‘Apprenticeships need to be marketed better’ say training providers
The Association of Employment and Learning Providers (AELP) says that not enough employers understand the financial benefits of apprenticeships.
The body wants the government’s National Apprenticeship Service (NAS) to create a new marketing campaign that emphasises why businesses cannot afford to not invest in apprenticeships.
Paul Warner, AELP’s director of employment and skills, said: “To help meet demand from young people, we want to see a renewed marketing push by the government’s National Apprenticeship Service to target the thousands of employers who have never employed an apprentice and explain why it makes sound business sense for them to do so.”
The association, which represents the training organisations that produce 75% of apprentices in England, is urging NAS to work with providers and persuade more businesses that apprenticeships are an important investment for the future.
AELP says that with one in five young people unable to find work at the moment, the current situation is limiting the number of students that are being offered places once they leave school.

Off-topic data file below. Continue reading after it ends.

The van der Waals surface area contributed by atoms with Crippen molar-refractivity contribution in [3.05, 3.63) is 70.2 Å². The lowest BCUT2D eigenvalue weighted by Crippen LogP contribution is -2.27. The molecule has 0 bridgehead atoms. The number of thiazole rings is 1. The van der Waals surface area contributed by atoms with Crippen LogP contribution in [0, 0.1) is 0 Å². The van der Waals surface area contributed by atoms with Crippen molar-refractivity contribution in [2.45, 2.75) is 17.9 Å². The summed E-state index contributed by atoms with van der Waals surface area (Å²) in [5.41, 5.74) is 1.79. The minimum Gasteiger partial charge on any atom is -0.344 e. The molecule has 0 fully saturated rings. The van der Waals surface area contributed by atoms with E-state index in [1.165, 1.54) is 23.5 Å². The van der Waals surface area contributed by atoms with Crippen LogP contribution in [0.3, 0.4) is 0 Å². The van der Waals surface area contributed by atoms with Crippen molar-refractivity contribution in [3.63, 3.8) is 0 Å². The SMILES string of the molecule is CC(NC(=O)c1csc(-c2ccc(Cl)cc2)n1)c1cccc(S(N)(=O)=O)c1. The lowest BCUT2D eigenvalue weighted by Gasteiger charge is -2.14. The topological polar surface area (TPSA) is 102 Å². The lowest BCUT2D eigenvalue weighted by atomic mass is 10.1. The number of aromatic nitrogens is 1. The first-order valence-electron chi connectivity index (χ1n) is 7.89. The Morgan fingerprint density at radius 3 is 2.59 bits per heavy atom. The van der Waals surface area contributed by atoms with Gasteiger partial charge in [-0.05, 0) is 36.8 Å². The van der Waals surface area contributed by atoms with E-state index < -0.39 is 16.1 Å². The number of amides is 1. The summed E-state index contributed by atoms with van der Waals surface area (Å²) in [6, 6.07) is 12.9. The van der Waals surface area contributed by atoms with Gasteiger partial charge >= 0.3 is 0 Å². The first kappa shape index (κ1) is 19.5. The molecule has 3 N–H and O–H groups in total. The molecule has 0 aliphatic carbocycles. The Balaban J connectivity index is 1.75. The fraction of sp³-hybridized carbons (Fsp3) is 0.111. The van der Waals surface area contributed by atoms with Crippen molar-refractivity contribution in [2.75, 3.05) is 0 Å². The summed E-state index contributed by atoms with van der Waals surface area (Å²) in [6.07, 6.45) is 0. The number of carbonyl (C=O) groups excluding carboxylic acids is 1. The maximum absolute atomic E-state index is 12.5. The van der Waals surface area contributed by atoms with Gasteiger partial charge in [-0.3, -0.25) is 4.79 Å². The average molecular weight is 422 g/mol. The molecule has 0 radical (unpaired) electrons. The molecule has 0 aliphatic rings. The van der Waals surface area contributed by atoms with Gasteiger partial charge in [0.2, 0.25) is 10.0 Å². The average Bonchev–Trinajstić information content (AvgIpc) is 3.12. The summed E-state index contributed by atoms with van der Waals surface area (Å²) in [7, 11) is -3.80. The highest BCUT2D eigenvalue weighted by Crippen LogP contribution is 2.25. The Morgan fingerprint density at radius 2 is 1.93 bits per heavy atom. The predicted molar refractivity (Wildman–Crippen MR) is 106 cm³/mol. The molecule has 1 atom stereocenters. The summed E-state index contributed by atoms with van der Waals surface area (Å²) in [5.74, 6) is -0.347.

Paul Warner added: “2011 has undoubtedly been a challenging year for training providers in trying to encourage employers to take on more young people as apprentices.
“Therefore we have to be careful not to raise unrealistic expectations among young people who are receiving their GCSE results this week that an apprenticeship place is automatically there for them if they want it.”
AELP has welcomed the government’s investment in apprenticeships, but is concerned with the latest figures that show starts for people over 25 (121,000 in the first 9 months of 2010/2011) outstripping those between 16-18 (102,900) and 19-24 (102,800).
The association added that the Work Programme’s chances of success, which were criticised earlier this week by the Social Market Foundation, would be boosted if the currently separate welfare-to-work agenda and the apprenticeship-focused skills agenda were merged into a single system of provision.
They concluded that sustainable employment in Britain could only be achieved by producing joined-up policy similar to those being rolled out by AELP members.